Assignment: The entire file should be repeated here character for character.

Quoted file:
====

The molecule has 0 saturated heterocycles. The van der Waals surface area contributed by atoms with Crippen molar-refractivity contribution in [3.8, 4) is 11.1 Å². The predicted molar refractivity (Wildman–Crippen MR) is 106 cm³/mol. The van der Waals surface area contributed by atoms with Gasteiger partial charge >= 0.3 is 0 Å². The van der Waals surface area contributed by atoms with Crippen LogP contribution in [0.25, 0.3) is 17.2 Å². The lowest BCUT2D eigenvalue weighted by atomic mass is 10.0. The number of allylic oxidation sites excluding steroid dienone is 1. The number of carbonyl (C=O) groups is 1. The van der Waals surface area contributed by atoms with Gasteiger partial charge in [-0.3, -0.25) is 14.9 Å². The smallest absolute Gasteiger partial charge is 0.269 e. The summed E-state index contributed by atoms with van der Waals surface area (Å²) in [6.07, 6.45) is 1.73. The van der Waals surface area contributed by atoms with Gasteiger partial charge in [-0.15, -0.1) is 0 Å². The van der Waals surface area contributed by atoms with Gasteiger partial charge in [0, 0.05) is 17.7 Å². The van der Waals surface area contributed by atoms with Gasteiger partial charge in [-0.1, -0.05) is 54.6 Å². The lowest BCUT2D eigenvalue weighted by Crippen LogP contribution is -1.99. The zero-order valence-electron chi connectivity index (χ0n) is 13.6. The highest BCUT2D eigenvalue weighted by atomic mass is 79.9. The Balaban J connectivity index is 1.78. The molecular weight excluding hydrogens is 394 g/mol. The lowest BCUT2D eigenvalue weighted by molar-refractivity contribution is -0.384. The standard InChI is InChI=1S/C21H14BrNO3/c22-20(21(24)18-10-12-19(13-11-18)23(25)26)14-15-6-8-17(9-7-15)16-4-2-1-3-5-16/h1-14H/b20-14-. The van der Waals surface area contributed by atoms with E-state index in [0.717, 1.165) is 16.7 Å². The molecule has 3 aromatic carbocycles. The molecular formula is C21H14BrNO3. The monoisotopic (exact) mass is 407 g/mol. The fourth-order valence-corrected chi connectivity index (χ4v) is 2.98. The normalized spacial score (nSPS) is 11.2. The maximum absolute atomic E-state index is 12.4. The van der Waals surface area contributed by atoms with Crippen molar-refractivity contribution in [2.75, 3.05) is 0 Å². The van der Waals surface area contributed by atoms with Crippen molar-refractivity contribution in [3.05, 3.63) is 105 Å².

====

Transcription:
The molecule has 0 saturated heterocycles. The van der Waals surface area contributed by atoms with Crippen molar-refractivity contribution in [3.8, 4) is 11.1 Å². The predicted molar refractivity (Wildman–Crippen MR) is 106 cm³/mol. The van der Waals surface area contributed by atoms with Gasteiger partial charge >= 0.3 is 0 Å². The van der Waals surface area contributed by atoms with Crippen LogP contribution in [0.25, 0.3) is 17.2 Å². The lowest BCUT2D eigenvalue weighted by atomic mass is 10.0. The number of allylic oxidation sites excluding steroid dienone is 1. The number of carbonyl (C=O) groups is 1. The van der Waals surface area contributed by atoms with Gasteiger partial charge in [-0.3, -0.25) is 14.9 Å². The smallest absolute Gasteiger partial charge is 0.269 e. The summed E-state index contributed by atoms with van der Waals surface area (Å²) in [6.07, 6.45) is 1.73. The van der Waals surface area contributed by atoms with Gasteiger partial charge in [-0.15, -0.1) is 0 Å². The van der Waals surface area contributed by atoms with Gasteiger partial charge in [0, 0.05) is 17.7 Å². The van der Waals surface area contributed by atoms with Gasteiger partial charge in [-0.1, -0.05) is 54.6 Å². The lowest BCUT2D eigenvalue weighted by Crippen LogP contribution is -1.99. The zero-order valence-electron chi connectivity index (χ0n) is 13.6. The highest BCUT2D eigenvalue weighted by atomic mass is 79.9. The Balaban J connectivity index is 1.78. The molecular weight excluding hydrogens is 394 g/mol. The lowest BCUT2D eigenvalue weighted by molar-refractivity contribution is -0.384. The standard InChI is InChI=1S/C21H14BrNO3/c22-20(21(24)18-10-12-19(13-11-18)23(25)26)14-15-6-8-17(9-7-15)16-4-2-1-3-5-16/h1-14H/b20-14-. The van der Waals surface area contributed by atoms with E-state index in [0.717, 1.165) is 16.7 Å². The molecule has 3 aromatic carbocycles. The molecular formula is C21H14BrNO3. The monoisotopic (exact) mass is 407 g/mol. The fourth-order valence-corrected chi connectivity index (χ4v) is 2.98. The normalized spacial score (nSPS) is 11.2. The maximum absolute atomic E-state index is 12.4. The van der Waals surface area contributed by atoms with Crippen molar-refractivity contribution in [2.75, 3.05) is 0 Å². The van der Waals surface area contributed by atoms with Crippen molar-refractivity contribution in [3.05, 3.63) is 105 Å².